Bible Commentaries

Ellicott's Commentary for English Readers

Job 33

Verse 1

XXXIII.

(1) Wherefore, Job, I pray thee.—He begins by professing his sincerity and integrity; and with reference to Job’s expressed desire to find an umpire (Job 9:33), and one who would maintain his right with God (Job 16:21), he declares that he is ready to do so, and that he is, like Job, made out of the clay, and consequently disposed to deal favourably with him.

Verse 7

(7) Neither shall my hand be heavy upon thee—i.e., I will deal gently with thee, and not be harsh.

Verse 9

(9) I am clean without transgression.—Job has nowhere used this language; but many of his statements were capable of being so perverted and misrepresented (Job 9:20-21; Job 16:17; Job 23:10-12; Job 27:5-6). This shows that Elihu even was incapable of entering fully into Job’s position. He did not understand that a man could alone be righteous in proportion as he trusted God, but that, trusting God, he was righteous with His righteousness. This was the truth that Job dimly perceived and was faintly, though surely, striving after; and to his friends it was unintelligible, and not wholly apprehended by Elihu.

Verse 10

(10) Behold, he findeth occasions against me.—See Job 13:24; Job 13:26-27; Job 19:11.

Verse 11

(11) He putteth my feet in the stocks.—Referring, probably, to Job 13:27.

Verse 12

(12) Behold, in this thou art not just.—But had not Job said the same thing? (Job 9:2, &c., Job 9:14, &c.); and is it possible to conceive that any one could think otherwise, more especially as Elihu used the word which specially means man in his frailty?

Verse 13

(13) Why dost thou strive against him?—Job had not striven against God, he had only expressed his longing to come into judgment with Him (Job 23:3, &c.). Job was striving with and against the darkness that was round about His throne, not with the justice of God, which he entirely trusted. Some render the last clause of the verse, “For none can answer any of His words,” but the Authorised Version seems preferable.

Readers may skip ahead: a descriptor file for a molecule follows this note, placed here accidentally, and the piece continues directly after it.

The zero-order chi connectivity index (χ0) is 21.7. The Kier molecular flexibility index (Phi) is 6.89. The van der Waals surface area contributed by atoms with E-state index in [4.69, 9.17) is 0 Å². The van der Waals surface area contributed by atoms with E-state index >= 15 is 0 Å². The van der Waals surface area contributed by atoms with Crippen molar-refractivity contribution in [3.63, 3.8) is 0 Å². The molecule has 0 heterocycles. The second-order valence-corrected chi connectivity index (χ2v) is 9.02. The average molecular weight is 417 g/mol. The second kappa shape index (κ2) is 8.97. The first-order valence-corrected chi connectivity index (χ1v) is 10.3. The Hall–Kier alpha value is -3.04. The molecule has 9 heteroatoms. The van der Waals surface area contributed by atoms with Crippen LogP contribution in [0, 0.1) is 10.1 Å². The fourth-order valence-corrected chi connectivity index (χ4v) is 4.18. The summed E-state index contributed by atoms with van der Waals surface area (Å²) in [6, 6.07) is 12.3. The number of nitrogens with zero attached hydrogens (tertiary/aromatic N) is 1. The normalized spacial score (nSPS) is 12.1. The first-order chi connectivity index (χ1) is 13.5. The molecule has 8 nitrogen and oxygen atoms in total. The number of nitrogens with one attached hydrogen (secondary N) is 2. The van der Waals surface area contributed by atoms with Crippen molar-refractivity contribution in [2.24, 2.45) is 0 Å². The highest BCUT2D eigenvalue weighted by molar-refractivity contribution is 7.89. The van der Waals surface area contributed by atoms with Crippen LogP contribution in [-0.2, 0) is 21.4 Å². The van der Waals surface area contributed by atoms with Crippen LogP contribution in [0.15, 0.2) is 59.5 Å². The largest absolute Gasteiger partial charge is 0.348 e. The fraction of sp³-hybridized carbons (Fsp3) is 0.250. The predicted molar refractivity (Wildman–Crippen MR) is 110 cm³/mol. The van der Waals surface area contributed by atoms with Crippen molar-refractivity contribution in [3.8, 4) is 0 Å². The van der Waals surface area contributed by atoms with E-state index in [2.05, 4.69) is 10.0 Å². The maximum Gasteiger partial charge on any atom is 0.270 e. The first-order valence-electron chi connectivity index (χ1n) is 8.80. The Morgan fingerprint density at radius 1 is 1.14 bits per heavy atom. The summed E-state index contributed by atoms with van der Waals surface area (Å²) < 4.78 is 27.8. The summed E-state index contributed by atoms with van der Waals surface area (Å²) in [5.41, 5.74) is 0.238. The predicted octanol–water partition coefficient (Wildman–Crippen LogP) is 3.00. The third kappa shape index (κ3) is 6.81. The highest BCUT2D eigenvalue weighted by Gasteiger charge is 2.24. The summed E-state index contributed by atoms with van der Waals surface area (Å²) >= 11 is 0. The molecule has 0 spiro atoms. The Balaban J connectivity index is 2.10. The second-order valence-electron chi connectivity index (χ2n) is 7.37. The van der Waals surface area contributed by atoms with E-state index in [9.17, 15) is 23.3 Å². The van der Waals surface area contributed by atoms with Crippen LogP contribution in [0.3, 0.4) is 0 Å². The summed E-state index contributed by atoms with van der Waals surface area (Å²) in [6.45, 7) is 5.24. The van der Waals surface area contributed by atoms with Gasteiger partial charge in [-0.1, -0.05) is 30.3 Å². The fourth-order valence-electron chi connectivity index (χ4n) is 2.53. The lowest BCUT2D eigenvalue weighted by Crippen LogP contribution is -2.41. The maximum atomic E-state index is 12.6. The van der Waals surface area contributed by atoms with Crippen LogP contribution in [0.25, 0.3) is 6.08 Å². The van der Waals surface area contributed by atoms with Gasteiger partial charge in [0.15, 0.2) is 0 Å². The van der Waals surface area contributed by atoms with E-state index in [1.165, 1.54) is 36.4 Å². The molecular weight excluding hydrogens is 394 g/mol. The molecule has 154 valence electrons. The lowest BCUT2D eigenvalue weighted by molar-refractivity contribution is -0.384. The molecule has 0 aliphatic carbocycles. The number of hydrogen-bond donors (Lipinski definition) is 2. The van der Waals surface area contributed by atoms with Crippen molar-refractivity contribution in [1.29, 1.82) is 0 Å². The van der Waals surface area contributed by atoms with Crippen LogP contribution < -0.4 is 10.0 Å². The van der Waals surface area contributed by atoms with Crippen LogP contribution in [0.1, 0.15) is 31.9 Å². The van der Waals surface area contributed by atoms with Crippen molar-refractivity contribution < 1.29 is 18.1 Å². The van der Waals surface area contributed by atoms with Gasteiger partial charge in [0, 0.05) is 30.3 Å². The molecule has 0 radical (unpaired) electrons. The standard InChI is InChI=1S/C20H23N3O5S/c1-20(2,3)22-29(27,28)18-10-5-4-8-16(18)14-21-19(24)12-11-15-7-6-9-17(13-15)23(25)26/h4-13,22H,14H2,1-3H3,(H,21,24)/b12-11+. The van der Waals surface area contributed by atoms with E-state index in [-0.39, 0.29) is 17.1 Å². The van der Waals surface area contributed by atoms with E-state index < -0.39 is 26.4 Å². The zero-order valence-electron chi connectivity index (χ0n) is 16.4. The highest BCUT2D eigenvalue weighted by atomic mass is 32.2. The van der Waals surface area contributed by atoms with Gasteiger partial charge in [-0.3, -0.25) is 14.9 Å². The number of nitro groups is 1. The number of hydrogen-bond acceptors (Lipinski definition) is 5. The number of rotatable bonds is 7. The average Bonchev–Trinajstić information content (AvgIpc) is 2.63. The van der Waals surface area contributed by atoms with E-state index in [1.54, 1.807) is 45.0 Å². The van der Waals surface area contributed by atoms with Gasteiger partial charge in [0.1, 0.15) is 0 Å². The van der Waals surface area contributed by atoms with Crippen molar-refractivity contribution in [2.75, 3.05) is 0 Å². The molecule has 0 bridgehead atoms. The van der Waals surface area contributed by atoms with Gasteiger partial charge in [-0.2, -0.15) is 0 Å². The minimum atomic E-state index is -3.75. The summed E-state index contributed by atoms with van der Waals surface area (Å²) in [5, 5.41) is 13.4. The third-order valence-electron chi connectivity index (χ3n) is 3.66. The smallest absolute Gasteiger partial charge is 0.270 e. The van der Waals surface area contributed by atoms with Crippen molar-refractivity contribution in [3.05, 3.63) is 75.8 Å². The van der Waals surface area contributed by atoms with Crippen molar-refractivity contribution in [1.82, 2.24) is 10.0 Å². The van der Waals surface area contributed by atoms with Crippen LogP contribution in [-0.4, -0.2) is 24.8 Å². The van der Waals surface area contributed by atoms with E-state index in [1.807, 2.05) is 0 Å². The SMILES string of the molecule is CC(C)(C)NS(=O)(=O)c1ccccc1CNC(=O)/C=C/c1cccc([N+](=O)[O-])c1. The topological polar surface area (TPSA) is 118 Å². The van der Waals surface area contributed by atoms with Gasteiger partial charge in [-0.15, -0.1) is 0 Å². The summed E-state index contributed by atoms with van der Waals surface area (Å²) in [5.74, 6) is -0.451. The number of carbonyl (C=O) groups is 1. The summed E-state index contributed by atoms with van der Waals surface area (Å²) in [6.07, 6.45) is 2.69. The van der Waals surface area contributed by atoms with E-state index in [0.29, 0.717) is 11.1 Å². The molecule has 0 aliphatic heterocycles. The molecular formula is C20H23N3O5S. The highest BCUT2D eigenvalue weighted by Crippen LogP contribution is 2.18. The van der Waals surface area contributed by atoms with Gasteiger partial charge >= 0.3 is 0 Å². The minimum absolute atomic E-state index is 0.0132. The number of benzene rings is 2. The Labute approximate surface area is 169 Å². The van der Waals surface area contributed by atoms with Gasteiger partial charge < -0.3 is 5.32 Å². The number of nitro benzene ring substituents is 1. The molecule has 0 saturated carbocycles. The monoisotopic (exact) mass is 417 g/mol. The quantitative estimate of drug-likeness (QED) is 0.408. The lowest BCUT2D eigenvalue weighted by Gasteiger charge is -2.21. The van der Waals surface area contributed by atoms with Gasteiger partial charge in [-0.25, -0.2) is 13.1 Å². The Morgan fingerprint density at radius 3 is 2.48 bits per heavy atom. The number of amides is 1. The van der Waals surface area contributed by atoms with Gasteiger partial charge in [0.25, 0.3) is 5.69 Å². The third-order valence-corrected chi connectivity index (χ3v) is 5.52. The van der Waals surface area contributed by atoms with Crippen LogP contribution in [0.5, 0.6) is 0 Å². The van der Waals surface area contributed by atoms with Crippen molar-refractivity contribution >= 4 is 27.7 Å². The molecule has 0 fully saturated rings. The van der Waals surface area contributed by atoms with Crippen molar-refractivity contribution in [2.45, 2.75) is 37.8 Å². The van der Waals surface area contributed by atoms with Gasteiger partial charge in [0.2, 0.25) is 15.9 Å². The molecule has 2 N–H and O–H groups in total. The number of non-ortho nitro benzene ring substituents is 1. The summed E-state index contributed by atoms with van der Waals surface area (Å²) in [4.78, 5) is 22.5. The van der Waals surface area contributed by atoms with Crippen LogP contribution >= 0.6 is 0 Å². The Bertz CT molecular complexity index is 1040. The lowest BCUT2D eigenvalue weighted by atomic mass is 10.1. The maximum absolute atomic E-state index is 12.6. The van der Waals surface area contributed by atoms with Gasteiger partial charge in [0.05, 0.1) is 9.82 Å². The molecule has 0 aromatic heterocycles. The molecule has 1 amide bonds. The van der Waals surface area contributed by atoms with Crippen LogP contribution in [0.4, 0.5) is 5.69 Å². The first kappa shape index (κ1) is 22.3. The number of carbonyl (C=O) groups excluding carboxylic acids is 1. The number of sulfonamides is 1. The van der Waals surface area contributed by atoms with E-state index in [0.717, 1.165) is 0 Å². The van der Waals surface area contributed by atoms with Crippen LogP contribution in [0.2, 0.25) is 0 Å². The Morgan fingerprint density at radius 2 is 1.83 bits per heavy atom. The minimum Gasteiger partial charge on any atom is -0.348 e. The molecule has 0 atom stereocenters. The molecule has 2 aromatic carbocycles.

Verse 14

(14) For God speaketh once, yea twice.—The two ways are dilated upon (Job 33:15-26). Abimelech (Genesis 20:3) and Daniel (Daniel 4:5) were instances of this first method. (Comp. also Genesis 15:12. &c., Genesis 28:12, &c.)

Verse 16

(16) Then he openeth the ears of men and sealeth.—Comp. Job 14:17 : “My transgression is sealed in a bag.” “He openeth their ear,” that is, He showeth them that He will decree, confirm, and seal up their chastisement, the sentence that is to be executed upon them, if they will not repent. If taken in the sense of instruction, it must mean that He will complete and confirm it.

Verse 17

(17) From his purpose.—Rather, That He may witharaw man from carrying out his evil actions, and may remove that pride from man which he secretly cherishes. This is the main point of Elihu’s teaching: that the purposes of God are disciplinary, to keep man from the sin which otherwise he would be prone to commit. In this way Job might have been a righteous man, and yet be justly chastened lest he should prove unrighteous.

Verse 19

(19) He is chastened.—This is the second manner in which God speaks—first by dreams, &c., then by afflictions.